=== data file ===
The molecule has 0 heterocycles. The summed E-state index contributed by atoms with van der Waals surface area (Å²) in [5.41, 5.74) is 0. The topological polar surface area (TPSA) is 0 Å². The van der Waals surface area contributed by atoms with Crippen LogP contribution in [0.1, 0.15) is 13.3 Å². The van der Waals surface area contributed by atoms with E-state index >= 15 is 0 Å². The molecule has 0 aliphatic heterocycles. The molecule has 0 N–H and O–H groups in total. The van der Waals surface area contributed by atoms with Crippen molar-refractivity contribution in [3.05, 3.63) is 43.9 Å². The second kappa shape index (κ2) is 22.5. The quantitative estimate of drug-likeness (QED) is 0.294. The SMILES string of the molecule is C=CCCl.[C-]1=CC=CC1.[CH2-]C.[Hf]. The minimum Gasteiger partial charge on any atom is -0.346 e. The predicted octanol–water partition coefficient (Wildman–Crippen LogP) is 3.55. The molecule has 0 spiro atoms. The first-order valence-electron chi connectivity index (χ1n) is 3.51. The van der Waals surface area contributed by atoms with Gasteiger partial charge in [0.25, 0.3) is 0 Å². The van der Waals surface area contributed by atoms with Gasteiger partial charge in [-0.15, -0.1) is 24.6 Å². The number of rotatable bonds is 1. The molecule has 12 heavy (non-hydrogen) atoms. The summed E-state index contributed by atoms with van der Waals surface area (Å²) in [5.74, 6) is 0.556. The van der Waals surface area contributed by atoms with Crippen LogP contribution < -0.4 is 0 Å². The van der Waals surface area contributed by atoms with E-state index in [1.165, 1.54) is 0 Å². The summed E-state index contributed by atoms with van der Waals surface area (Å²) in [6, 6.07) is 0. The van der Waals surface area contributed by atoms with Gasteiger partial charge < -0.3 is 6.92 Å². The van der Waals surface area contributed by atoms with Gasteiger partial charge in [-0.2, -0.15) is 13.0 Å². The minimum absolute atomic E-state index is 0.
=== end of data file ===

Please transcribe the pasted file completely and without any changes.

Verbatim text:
The molecule has 0 heterocycles. The summed E-state index contributed by atoms with van der Waals surface area (Å²) in [5.41, 5.74) is 0. The topological polar surface area (TPSA) is 0 Å². The van der Waals surface area contributed by atoms with Crippen LogP contribution in [0.1, 0.15) is 13.3 Å². The van der Waals surface area contributed by atoms with E-state index >= 15 is 0 Å². The molecule has 0 aliphatic heterocycles. The molecule has 0 N–H and O–H groups in total. The van der Waals surface area contributed by atoms with Crippen molar-refractivity contribution in [3.05, 3.63) is 43.9 Å². The second kappa shape index (κ2) is 22.5. The quantitative estimate of drug-likeness (QED) is 0.294. The SMILES string of the molecule is C=CCCl.[C-]1=CC=CC1.[CH2-]C.[Hf]. The minimum Gasteiger partial charge on any atom is -0.346 e. The predicted octanol–water partition coefficient (Wildman–Crippen LogP) is 3.55. The molecule has 0 spiro atoms. The first-order valence-electron chi connectivity index (χ1n) is 3.51. The van der Waals surface area contributed by atoms with Gasteiger partial charge in [0.25, 0.3) is 0 Å². The van der Waals surface area contributed by atoms with Gasteiger partial charge in [-0.15, -0.1) is 24.6 Å². The number of rotatable bonds is 1. The molecule has 12 heavy (non-hydrogen) atoms. The summed E-state index contributed by atoms with van der Waals surface area (Å²) in [5.74, 6) is 0.556. The van der Waals surface area contributed by atoms with Crippen LogP contribution < -0.4 is 0 Å². The van der Waals surface area contributed by atoms with E-state index in [1.165, 1.54) is 0 Å². The summed E-state index contributed by atoms with van der Waals surface area (Å²) in [6, 6.07) is 0. The van der Waals surface area contributed by atoms with Gasteiger partial charge < -0.3 is 6.92 Å². The van der Waals surface area contributed by atoms with Gasteiger partial charge in [-0.2, -0.15) is 13.0 Å². The minimum absolute atomic E-state index is 0.